Griping was to be expected. Mistakes have been made, although not as many or grievious as most fans seem to believe. but the loudest griping has come from people who are not baseball fans and never will be baseball fans. They seem to derive a considerable amount of satisfaction in doing all they can to ensure the failure of the drive for funds. I would suggest that those who have in baseball take no interest in the effort to retain it and those that have start to do something about keeping it. And on the same theme, I would like to state my belief that the Junior Chamber of Commerce was certainly remiss in refusing to get behind the drive. This was a disheartening blow and the excuse that “we are too busy” is too feeble to even receive sympathetic consirleration. Retention of baseball, with all of its many attendant benefits, would seem to be at least as worthy an effort as “Paint-up, clean-up week” or several other causes to which this group annually lends its support. It was an extremely disappointing decision and one which lends no lustre to this organization.
It's for the Little Fellow
Critics would do well to spend a day at the fund offices set up by the Athletics’ Booster Club in the Douglas Hotel. They might come away with a difference reception of importance of baseball to this community. Dozens of youngsters have come in and given what they could. Among them were such as George Philion and Anthony Southwell, both ahout seven, who came in to donate 10 cents each with the appeal “don't let baseball go out of town.” There was also 13-year-old Ellen Stuart, who took five dollars out of her bank account to make a deposit on the purchase of a $25 share.
And there was Harvey Alexander, 731 Princess Avenue, who sent in five dollars. “I would like to give, this to your fund,” he wrote, “I can’t see baseball but one of the joys I get out of living, is I to listen to the broadcasts.” Mr. Alexander is blind.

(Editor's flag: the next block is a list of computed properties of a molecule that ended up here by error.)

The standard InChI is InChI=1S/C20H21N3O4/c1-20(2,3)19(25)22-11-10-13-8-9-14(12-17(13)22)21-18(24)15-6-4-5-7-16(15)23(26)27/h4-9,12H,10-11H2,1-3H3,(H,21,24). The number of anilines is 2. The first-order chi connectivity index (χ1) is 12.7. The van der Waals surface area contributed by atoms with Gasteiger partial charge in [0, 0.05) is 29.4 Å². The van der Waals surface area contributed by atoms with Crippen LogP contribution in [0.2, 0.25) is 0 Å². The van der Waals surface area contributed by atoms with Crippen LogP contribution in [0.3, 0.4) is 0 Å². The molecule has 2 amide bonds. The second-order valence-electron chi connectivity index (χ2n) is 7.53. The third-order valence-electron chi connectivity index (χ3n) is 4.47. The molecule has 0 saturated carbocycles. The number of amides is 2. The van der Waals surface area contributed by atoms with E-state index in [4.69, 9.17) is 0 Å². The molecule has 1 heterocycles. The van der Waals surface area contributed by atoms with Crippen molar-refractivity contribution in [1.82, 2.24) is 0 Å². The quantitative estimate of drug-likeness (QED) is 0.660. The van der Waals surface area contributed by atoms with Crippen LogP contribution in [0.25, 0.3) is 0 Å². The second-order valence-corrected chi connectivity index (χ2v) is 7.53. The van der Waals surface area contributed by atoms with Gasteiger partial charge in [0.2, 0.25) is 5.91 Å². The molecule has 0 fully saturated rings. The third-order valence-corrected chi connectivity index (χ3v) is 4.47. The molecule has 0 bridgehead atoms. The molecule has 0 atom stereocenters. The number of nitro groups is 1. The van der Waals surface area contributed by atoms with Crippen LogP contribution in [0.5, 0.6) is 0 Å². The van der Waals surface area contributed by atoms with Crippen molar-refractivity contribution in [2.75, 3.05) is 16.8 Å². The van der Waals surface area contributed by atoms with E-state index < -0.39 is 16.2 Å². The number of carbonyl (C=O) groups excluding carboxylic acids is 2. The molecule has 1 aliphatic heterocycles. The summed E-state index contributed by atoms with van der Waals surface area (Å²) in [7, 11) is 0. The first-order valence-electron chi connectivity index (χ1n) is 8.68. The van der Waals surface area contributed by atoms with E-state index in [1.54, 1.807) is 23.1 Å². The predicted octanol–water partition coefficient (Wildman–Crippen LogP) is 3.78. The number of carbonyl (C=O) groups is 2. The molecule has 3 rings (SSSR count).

There, are many hundreds more who feel like this about baseball, including officials of the booster club who have let personal affairs take a beating for the past 10 days while they gave their all in an all-out try to keep baseball. But they can't carry the whole load. Baseball is mainly for the youngsters and the “small” people—and we are in the majority by far—and there is a limit to what we can do in a financial way. It is up to the business men, civic, service and fraternal groups—and the Junior Chamber of Commerce—to take up the slack. Approximately 700,000 people have paid to watch the A's play in six seasons. This must be irrefutable evidence of the spot baseball holds in our community.
This is a new deal. There is nothing hidden about the resignation of the present directors of the Victoria Baseball and Athletic Co., Ltd. Under the laws of our country they have to stay in office until the annual meeting. At that time a new group of officials will be named to take over and all those who have a stock interest will be entitled to do the naming. The past is past and living in it will not keep baseball here. Surely, if Regina, Calgary and Edmonton can raise upwards of $100,000 each year by various means to keep a football team, Victoria can manage $35,000 to retain baseball. It can be made to pay its way but even if it loses a little each year it would still be an excellent community investment. Come on Victoria, surely we have the community spirit and the civic pride to put this over.